‘A Lost Chapter’: Remains of Last American Slave Ship, the Clotilda, ID’d on Alabama Coast

Wreckage from the last known ship to bring enslaved Africans to the United States has been discovered in the murky waters of the northern Gulf Coast near Alabama, historians confirmed Wednesday.

In a statement, the Alabama Historical Commission said remains of the schooner Clotilda were identified and verified near Mobile after several months of assessment.

“The discovery of the Clotilda is an extraordinary archaeological find,” said the commission’s executive director Lisa Demetropoulos Jones, adding that the ship’s journey “represented one of the darkest eras of modern history,” and the wreck provides “tangible evidence of slavery.”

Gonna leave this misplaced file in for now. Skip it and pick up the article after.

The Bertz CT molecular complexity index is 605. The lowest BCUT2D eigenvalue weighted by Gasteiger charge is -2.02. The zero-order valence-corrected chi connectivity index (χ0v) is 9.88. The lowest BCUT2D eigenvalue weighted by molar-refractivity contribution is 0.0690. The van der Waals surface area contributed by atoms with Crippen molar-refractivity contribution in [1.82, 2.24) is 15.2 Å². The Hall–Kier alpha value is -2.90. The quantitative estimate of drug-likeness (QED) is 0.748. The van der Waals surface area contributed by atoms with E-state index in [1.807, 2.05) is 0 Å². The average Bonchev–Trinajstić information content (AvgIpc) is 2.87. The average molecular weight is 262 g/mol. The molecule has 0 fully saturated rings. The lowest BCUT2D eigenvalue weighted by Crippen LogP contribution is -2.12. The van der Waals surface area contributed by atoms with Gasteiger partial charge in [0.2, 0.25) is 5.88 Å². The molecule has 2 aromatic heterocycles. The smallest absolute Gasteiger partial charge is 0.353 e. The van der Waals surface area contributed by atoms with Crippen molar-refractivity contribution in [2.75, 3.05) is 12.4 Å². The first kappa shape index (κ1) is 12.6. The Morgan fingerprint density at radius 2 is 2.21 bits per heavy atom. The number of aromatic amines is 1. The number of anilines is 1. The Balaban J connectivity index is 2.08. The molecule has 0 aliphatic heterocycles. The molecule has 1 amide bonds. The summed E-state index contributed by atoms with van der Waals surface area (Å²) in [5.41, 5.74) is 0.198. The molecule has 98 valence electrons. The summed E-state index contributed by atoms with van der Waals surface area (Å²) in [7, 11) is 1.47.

The surprising find comes nearly a year after archaeologists thought they’d discovered the lost ship, which was used to illegally transport 110 enslaved Blacks from modern-day Benin to Mobile in 1860, then sailed into the delta and burned to hide the evidence.

The rig was never seen again.

Captives brought over on the Clotilda were eventually freed and settled in a community now known as Africatown USA after their passage back to the Motherland was denied.

Joycelyn Davis, a sixth-generation descendant of one of the Africans brought over on the ship, told The Associated Press she got chills after learning that the wreckage had been discovered.

“I think about the people who came before us who labored and fought and worked so hard,” Davis said. “I’m sure people had given up on finding it. It’s a wow factor.”














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